Recommended: Donald E. Koster, who has been a
longtime worker for tenants' rights in Ann Arbor and
defended those arrested in the LS&A bookstore sit-in.
Acceptable: Peter J. Collins, a lawyer, who worked
for the abortive Eugene McCarthy campaign in 1968. He
supports the $5 dope law as a matter of "home rule."
Unacceptable: S. J. Elden, a "strict constructionist"
-i.e., reactionary-who overturned the first $5 dope or-
dinance in Ann Arbor. About the only thing to his ju-
dicial credit is that he did judge the Daily bubble gum
blowing contest last year,

THOSE OF US who tuned in to WCBN-Fm Sun-
day evening were treated to one of the more
unrestrained exhibitions of political backstabbing
and sidestepping in recent memory.
Incumbent State Representative Perry Bullard
and challenger Elizabeth Taylor, Washtenaw
County Commissioner, squared off - for a com-
bination debate'" Question and "swer '/elo-
cution lesson in preparation for the Aug. 6 Demo-
cratic primary.
The youthful, articulate, progressive social lib-
ertarian Bullard and the progressive, liberal, ar-
ticulate social libertarian Taylor defied all known
laws of probability in finding enough points of
aesthetic, stylistic, and semantical disagreement
to more than bloat the scheduled one and half
hour program slot.
Each of the two Democratic hopefuls was al-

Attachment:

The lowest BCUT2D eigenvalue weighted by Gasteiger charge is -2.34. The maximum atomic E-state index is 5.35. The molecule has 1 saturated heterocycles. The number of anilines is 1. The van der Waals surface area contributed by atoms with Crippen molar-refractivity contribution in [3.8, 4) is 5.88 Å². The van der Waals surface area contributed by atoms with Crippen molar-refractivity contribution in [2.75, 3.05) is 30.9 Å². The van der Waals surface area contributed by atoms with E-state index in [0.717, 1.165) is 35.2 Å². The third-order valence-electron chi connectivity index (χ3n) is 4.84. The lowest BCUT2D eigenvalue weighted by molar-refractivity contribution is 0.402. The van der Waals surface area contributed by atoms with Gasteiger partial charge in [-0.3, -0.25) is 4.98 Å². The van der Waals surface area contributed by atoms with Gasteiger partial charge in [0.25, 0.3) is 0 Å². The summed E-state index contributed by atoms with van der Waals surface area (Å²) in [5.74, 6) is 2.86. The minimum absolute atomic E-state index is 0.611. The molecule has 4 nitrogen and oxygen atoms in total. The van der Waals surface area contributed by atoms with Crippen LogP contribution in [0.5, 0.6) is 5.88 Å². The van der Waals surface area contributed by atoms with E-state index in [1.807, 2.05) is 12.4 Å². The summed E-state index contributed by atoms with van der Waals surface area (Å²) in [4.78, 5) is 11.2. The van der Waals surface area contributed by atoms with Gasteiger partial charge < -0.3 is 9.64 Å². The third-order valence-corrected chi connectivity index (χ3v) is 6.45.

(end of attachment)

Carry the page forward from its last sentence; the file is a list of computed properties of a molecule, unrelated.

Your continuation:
lowed a five minute opening statement.
BULLARD SPOKE FIRST, emphasizing h i s
efforts to reduce the penalties and stigma attach-
ed to victimless crimes. "Many purely personal
activities are defined as crimes by our criminal
laws and should be repealed," declared Bullard,
citing marijuana use, consensual sexual activity
(including prostitution), and gambling.
It was pure essence of Bullad throughout, with
the incumbent masterfully j-gling enough token
references to populist causes to make Cesar
Chavez come off like a Kiwanis Club treasurer.
He seized upon the democratization of public and
private corporations as one of his major pur-
suits as an office-holder. He spoke glowingly of
his vision of a day when Blue Cross and Blue
Shield would see a a two-thirds majority of "ord-
inary consumers on their boards of directors,
though failing to expound on the Bullardian de-
finition of ordinary.
Having perfunctorily dispelled any lingering
doubts about the future of man and government,
Bullard wrapped up his opening with a final ex-
hortation for his dutiful constituency: "Ann Ar-
bor is in unique position to provide effective in-
put on the important issues" - a statement above
refutation, considering Ann Arbor's unique taste
in legislative input valves.
THE SNOW HAD barely settled beneath Bul-
lard's microphone when Taylor unleashed her
attack. Obviously is no mood for mincing words,
she all but ignored the old-school tradition of
stating one's politics.
Taylor initially stressed the glaring absence of
any professional social workers on a state legis-
lature which annually embraces social services
as its largest single budgetary item ($810 million
this year).
She casually mentioned the May 16 House de-
bate over a social services bill amendment, dur-
ing which Bullard had nothing better to do than
browse through a daily newspaper and event-
ually change his vote on the issue when he real-